Shyrdaks are Kyrgyz felt carpets, handmade made using patterns and sewing techniques handed down through generations. Always produced by a community of women, they were important to nomads as decoration and insulation for yurts. Their production is still a symbol of family, a gift handed down mother-to-daughter.
In May, I visited the home of Mairam Omurzakova, one of the founders of Altyn Kol, or “golden hand”, a women’s cooperative in Kochkor. After serving my little group a spread of local dishes, Mairam and her family demonstrated how wool from sheep raised in the Tien Shan Mountains goes “from sheep to shyrdak”.
The first step, done before we arrived, is placement of the wool onto a reed mat, where it is beaten with long, thin reeds, usually made of metal, to remove dirt and dust. This is followed by hand-cleaning.
At Mairam’s house, the demonstration began with the blessing words, “Bismilah” and sprinkling of already cleaned wool with soapy boiling water on a reed mat. The mat was then rolled, pressed and tied, wrapped in what Mairam called “the Chinese usual bags”.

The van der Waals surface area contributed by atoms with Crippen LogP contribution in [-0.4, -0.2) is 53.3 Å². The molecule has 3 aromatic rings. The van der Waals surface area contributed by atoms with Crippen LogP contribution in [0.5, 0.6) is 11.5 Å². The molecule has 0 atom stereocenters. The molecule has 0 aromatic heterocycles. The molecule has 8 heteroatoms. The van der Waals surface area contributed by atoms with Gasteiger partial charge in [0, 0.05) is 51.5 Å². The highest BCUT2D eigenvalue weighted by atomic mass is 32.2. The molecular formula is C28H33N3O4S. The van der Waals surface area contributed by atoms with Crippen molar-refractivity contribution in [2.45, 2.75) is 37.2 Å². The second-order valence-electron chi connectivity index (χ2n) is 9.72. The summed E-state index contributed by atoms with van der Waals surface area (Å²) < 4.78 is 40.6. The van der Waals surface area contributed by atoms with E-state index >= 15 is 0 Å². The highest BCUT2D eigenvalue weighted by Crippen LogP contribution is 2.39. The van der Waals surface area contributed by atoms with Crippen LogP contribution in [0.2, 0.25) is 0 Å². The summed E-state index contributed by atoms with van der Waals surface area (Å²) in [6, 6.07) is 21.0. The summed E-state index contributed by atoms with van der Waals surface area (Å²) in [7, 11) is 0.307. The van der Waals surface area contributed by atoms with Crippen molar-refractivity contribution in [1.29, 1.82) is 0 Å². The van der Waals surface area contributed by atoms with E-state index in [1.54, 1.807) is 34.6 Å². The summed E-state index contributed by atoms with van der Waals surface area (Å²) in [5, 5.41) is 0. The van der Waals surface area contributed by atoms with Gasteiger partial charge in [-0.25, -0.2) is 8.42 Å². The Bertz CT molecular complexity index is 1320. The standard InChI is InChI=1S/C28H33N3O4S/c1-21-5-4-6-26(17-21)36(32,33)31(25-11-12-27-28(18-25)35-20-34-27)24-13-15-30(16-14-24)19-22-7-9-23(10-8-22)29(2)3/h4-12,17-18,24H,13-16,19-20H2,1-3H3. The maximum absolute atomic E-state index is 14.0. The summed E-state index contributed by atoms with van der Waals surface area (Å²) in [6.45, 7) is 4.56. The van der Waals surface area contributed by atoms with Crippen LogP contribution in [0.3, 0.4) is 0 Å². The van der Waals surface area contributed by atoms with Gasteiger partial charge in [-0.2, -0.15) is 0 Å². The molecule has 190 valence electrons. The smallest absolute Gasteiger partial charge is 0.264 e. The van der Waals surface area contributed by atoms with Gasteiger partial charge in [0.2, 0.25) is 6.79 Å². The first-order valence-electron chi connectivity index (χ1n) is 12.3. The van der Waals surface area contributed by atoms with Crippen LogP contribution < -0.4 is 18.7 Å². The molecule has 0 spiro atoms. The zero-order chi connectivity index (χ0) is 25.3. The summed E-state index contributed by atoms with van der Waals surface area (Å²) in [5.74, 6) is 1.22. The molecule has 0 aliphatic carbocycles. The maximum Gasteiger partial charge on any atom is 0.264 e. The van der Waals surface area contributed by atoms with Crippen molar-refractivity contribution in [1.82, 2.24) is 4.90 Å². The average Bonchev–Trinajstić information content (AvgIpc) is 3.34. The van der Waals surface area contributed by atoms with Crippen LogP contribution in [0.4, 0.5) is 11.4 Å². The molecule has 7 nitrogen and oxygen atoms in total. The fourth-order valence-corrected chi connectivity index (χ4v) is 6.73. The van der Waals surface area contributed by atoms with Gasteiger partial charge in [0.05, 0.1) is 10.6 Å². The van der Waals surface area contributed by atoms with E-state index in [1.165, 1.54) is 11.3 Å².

Rolled up and down the driveway for about half an hour, it was stamped by feet to press it, a vital step called “walking the wool”. After a final pressing of the rolled felt by hand, it was rinsed in water, ready to be spread in a field to dry in the sun. Once dry, the felt would be cut, dyed and stitched.
“Walking the wool”
Patterns drawn, cut and stitched
Basics done, Mairam showed us how patterns are created in felt, and stitched to such beautiful result.
Altyn Kol exports shyrdaks and other felt handicrafts, all produced by its membership of more than 1,000 Kyrgyz women. Twice each year, the cooperative also holds exhibitions in the Kyrgyz Cultural Museum in Bishkek.
Here in her own words (time 4:20), is the process Mairam and her family made look so easy!